Samina Mansuri constructs a startlingly tactile experience with the body of work on display in ‘Shell [skin]’. The artist, based in Canada, returned t
Samina Mansuri constructs a startlingly tactile experience with the body of work on display in ‘Shell [skin]’. The artist, based in Canada, returned to Karachi with her first solo exhibit in nearly five years and created an intersection of surfaces, forms and materials, building upon digital technology with traditional sculptural methods.
The show offers a neatly divided display. Using her steel scrap installation and sculpted wood Shells, the artist offers a richly flavored conversation of unexplored spaces that fall between painted surfaces and sculpted three-dimensional forms.
In her installation, Samina Mansuri uses steel scrap to create an almost cartographic narrative, reminiscent of a metallic study on canvas. Hues that fall on a darkly detailed metallic spectrum mark the work that constitutes nearly half of the display. The meticulous detailing of the material turns the expression into a soft, earthly surface as a first impression. On closer inspection, however, the pieces are uncomfortably sharp. The scrap is molded to paint the surface with a zoomed-in version of what debris at a bomb site may look like, remnants of a breathtakingly steely shell that imploded into itself. The scrap is toned along the surfaces it covers. Each piece within the installation is chameleonic, forming vistas that are decipherable yet change shape and narrative with each look, an aerial view in one instance of a mapped-out terrain and, in another a miniature study in debris. Displayed first in 2012 in Toronto the steel scrap installation comes together marking a collective of carefully chartered and constructed landscape. The array is a delicate filigree through which a tougher surface peeks.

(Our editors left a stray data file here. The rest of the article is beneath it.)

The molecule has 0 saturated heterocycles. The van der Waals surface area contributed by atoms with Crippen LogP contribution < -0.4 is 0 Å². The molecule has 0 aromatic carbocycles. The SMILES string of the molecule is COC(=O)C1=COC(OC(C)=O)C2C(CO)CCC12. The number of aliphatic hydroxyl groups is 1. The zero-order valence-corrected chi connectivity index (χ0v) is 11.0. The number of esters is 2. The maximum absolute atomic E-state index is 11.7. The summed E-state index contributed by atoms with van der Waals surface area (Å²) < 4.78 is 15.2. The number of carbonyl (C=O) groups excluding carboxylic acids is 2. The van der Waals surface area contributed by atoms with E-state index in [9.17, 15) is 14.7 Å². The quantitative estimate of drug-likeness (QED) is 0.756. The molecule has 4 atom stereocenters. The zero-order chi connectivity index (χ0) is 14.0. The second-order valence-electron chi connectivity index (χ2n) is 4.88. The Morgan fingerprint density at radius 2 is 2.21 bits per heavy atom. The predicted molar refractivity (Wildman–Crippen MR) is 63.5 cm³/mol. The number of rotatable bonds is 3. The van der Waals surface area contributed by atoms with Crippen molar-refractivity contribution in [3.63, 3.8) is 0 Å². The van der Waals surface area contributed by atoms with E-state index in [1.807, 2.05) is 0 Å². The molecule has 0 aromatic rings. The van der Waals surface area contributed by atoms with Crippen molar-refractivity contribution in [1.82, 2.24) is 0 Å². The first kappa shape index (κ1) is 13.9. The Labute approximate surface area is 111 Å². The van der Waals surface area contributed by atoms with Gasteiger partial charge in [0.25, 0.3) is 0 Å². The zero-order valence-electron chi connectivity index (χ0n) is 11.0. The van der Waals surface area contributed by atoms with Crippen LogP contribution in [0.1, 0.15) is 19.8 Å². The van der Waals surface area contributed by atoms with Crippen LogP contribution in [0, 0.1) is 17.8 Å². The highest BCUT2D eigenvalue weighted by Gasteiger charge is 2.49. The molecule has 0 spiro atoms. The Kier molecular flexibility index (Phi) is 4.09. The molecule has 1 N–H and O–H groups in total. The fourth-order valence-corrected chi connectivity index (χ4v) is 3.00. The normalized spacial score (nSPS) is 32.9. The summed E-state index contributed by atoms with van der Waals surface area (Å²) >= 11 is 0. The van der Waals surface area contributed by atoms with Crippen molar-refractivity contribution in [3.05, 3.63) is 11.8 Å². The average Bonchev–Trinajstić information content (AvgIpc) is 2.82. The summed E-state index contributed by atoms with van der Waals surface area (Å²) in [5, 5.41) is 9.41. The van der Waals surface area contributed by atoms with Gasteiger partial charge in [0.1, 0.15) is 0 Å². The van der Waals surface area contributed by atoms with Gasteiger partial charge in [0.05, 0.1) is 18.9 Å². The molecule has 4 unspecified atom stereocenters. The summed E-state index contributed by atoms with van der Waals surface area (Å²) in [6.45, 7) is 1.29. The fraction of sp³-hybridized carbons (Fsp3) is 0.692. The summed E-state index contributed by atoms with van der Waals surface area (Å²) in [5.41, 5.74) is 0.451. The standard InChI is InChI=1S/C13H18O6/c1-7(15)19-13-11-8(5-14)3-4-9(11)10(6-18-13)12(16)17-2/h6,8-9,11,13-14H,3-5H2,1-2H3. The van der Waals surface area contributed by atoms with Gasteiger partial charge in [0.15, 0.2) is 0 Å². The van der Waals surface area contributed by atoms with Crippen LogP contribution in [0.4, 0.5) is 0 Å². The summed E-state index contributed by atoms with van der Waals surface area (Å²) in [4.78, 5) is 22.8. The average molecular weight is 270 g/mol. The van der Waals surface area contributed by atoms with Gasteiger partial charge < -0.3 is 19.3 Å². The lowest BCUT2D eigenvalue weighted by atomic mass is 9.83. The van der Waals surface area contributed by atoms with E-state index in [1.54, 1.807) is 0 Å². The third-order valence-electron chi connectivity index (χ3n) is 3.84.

The other half of the display is Mansuri’s Shells. Synthetic polymer paint becomes a second skin, transforming the sculpted wood into an almost plastic surface, leading the show into a deeper conversation. What is encountered makes for a stark contrast and a skillfully confident transition into another medium of expression. Yet the artist maintains her signature layering of details with a myriad, vinyl hue of colors. Wood is cleanly dissected and painted with a glossy veneer, restructured into forms that open up. Each piece starts off with an outsider’s view and then the layers unfold, leading inside the form. Through painted surfaces a sculpted terrain emerges that offers an insight into the mechanics of its working. The pieces are reminiscent of an alien wind-up toy in most instances, industrial contraptions in a few and distinctly feminine in some.
According to the artist’s statement, each piece is constructed based on her digital drawings and conversations with herself and employs sculptural methods that are traditional yet border on an architectural precision. The malleability with which she transforms material into both painted surfaces strung up on the wall almost strips the sculptures of its third dimension. Almost but not quite, however, as you are drawn into a futuristic landscape in several instances, narratives exposed to their fundamental mechanisms. Bodies adapt and reshape themselves, fit into each other and then come apart.
The drastic change in surfaces in the span of one exhibit is bold, the pairing of materials is odd and yet the success with which the show holds together is testimonial to the skill of the artist. She is both confident and delicate with the works on display, each piece unfolding layers as an entity independent of the rest, yet linked by the comfort with which the artist collects and presents Shell [skin].
‘Shell [skin]’ was on view at Koel Gallery, Karachi, from 2-27 December. Images courtesy the artist and Koel Gallery.